This essay, by author Neil Gaiman (Coraline, The Graveyard Book, American Gods, Anansi Boys, Neverwhere and much more), originally appeared on his site some years ago. It offers fascinating insight into his creative process, which may help you with your own creative struggles.
Note that links have been added, and open in pop-up windows so that looking at the books being referenced will not close this window.
Books have sexes; or to be more precise, books have genders. They do in my head, anyway. Or at least, the ones that I write do. And these are genders that have something, but not everything, to do with the gender of the main character of the story.
When I wrote the ten volumes of Sandman, I tended to alternate between what I thought of as male storylines, such as the first story, collected under the title Preludes and Nocturnes, or the fourth book, Season of Mists; and more female stories, like Game of You, or Brief Lives.
The novels are a slightly different matter. Neverwhere is a Boy’s Own Adventure (Narnia on the Northern Line, as someone once described it), with an everyman hero, and the women in it tended to occupy equally stock roles, such as the Dreadful Fiancee, the Princess in Peril, the Kick-Ass Female Warrior, the Seductive Vamp. Each role is, I hope, taken and twisted 45% from skew, but they are stock characters nonetheless.
Stardust, on the other hand, is a girl’s book, even though it also has an everyman hero, young Tristran Thorne, not to mention seven Lords bent on assassinating each other. That may partly be because once Yvaine came on stage, she rapidly became the most interesting thing there, and it may also be because the relationships between the women – the Witch Queen, Yvaine, Victoria Forester, the Lady Una and even Ditchwater Sal, were so much more complex and shaded than the relationships (what there was of them) between the boys.
The first thing I knew when I started American Gods – even before I started it – was that I was finished with C.S. Lewis’s dictum that to write about how odd things affect odd people was an oddity too much, and that Gulliver’s Travels worked because Gulliver was normal, just as Alice in Wonderland would not have worked if Alice had been an extraordinary girl (which, now I come to think of it, is an odd thing to say, because if there’s one strange character in literature, it’s Alice). In Sandman I’d enjoyed writing about people who belonged in places on the other side of the looking glass, from the Dreamlord himself to such skewed luminaries as the Emperor of the United States.
Not, I should say, that I had much say in what American Gods was going to be. It had its own opinions.
American Gods began long before I knew I was going to be writing a novel called American Gods. It began in May 1997, with an idea that I couldn’t get out of my head. I’d find myself thinking about it at night in bed before I’d go to sleep, as if I were watching a movie clip in my head. Each night I’d see another couple of minutes of the story.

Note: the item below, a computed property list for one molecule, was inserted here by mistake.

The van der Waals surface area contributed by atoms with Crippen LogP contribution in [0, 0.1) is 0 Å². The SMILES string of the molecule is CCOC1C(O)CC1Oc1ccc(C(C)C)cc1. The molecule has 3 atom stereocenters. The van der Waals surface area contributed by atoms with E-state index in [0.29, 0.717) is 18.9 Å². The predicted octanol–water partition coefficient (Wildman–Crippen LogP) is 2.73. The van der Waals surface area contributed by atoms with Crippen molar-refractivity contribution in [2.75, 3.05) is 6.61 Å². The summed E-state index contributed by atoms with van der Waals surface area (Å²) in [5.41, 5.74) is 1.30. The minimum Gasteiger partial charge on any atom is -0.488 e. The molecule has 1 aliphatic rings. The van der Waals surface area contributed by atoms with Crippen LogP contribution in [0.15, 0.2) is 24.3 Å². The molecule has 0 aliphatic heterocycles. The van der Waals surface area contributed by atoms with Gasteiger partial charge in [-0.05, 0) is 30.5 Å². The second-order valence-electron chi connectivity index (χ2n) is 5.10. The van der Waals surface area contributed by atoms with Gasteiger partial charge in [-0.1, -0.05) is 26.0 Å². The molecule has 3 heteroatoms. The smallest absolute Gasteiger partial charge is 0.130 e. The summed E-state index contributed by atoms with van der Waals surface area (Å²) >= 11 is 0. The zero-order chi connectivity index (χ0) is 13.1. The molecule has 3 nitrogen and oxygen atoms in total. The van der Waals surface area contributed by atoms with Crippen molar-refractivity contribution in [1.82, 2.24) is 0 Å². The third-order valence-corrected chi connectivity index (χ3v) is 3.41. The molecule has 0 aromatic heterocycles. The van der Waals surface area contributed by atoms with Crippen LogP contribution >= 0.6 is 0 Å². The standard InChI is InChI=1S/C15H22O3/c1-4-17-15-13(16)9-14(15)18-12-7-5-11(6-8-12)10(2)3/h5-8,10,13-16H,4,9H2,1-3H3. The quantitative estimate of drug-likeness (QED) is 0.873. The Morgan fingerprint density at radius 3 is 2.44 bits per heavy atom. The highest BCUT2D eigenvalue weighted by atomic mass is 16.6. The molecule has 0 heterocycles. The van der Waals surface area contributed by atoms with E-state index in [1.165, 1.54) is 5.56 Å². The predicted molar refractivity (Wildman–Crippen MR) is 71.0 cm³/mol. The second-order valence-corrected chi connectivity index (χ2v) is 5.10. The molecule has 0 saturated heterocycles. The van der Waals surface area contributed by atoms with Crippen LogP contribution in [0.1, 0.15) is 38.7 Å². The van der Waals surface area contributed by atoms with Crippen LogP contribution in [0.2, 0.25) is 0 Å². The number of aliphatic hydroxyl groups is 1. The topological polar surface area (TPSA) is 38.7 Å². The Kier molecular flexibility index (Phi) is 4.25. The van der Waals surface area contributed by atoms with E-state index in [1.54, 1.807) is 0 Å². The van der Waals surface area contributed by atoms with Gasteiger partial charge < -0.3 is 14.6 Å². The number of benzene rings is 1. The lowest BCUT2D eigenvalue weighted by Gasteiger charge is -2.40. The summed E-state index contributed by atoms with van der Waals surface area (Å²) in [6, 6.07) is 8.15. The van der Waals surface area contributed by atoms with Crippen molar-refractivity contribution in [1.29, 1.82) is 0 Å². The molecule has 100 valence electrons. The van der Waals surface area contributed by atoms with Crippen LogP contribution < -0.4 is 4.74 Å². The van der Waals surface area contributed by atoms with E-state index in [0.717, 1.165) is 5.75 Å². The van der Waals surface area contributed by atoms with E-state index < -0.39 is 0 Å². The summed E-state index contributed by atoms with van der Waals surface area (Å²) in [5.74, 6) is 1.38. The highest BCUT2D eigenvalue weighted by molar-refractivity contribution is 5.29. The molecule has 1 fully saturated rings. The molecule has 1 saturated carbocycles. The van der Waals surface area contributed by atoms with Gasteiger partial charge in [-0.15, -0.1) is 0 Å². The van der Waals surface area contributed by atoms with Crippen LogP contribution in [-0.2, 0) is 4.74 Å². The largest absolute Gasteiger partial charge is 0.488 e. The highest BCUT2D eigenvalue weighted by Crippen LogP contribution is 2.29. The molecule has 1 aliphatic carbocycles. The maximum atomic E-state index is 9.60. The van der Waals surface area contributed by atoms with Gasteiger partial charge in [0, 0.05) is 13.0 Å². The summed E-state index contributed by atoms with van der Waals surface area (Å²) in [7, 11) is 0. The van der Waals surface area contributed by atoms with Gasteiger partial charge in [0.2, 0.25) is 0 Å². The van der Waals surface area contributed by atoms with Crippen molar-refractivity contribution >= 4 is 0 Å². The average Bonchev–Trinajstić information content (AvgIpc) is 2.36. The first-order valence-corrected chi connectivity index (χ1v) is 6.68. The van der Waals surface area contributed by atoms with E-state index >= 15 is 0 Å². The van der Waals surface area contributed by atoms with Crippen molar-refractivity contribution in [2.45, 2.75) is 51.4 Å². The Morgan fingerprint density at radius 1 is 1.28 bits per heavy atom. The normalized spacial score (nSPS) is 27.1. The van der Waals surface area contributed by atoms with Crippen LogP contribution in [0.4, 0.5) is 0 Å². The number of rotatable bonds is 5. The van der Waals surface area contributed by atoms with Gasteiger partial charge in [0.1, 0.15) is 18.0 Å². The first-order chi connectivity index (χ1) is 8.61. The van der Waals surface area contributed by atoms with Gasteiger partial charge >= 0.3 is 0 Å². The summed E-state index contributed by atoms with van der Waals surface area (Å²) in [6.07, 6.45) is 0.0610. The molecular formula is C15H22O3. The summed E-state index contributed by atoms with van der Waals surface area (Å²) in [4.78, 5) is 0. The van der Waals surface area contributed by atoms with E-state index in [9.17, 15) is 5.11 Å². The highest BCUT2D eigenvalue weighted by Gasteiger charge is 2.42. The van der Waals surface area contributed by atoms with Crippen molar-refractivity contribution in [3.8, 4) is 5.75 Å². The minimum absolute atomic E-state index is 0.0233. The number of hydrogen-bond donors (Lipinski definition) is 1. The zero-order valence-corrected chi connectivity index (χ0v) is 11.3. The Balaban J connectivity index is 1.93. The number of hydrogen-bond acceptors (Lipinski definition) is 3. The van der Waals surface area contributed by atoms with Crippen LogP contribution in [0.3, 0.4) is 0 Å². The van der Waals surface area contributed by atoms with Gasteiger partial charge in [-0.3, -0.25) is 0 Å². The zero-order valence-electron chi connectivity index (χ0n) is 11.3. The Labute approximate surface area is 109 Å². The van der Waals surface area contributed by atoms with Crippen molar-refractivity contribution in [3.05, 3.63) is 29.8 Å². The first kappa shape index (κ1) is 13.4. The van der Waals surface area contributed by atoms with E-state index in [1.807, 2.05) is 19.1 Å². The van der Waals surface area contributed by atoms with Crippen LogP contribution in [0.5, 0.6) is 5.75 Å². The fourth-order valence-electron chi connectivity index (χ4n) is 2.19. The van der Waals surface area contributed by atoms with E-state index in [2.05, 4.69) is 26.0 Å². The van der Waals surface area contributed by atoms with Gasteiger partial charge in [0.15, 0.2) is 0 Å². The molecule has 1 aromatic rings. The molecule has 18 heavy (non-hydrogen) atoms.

In June 1997, I wrote the following on my battered Atari palmtop:
A guy winds up as a bodyguard for a magician. The magician is an over-the-top type. He offers the guy the job meeting him on a plane – sitting next to him.
Chain of events to get there involving missed flights, cancellations, unexpected bounce up to first class, and the guy sitting next to him introduces himself and offers him a job.
His life has just fallen apart anyway. He says yes.
Which is pretty much the beginning of the book. And all I knew at the time was it was the beginning of something. I hadn’t a clue what kind of something. Movie? TV series? Short story?
I don’t know any creators of fictions who start writing with nothing but a blank page. (They may exist. I just haven’t met any.) Mostly you have something. An image, or a character. And mostly you also have either a beginning, a middle or an end. Middles are good to have, because by the time you reach the middle you have a pretty good head of steam up; and ends are great. If you know how it ends, you can just start somewhere, aim, and begin to write (and, if you’re lucky, it may even end where you were hoping to go).
There may be writers who have beginnings, middles and ends before they sit down to write. I am rarely of their number.
So there I was, four years ago, with only a beginning. And you need more than a beginning if you’re going to start a book. If all you have is a beginning, then once you’ve written that beginning, you have nowhere to go.
A year later, I had a story in my head about these people. I tried writing it: the character I’d thought of as a magician (although, I had already decided, he wasn’t a magician at all) now seemed to be called Wednesday. I wasn’t sure what the other guy’s name was, the bodyguard, so I called him Ryder, but that wasn’t quite right. I had a short story in mind about those two and some murders that occur in a small Midwestern town called Silverside. I wrote a page and gave up, mainly because they really didn’t seem to come the town together.
There was a dream I woke up from, somewhere back then, sweating and confused, about a dead wife. It seemed to belong to the story, and I filed it away.
Some months later, in September 1998, I tried writing that story again, as a first person narrative, sending the guy I’d called Ryder (who I tried calling Ben Kobold this time, but that sent out quite the wrong set of signals) to the town (which I’d called Shelby, because Silverside seemed too exotic) on his own. I covered about ten pages, and then stopped. I still wasn’t comfortable with it.
By that point, I was coming to the conclusion that the story I wanted to tell in that particular little lakeside town … hmm, I thought somewhere in there, Lakeside, that’s what it’s called, a solid, generic name for a town … was too much a part of the novel to be written in isolation from it. And I had a novel by then. I’d had it for several months.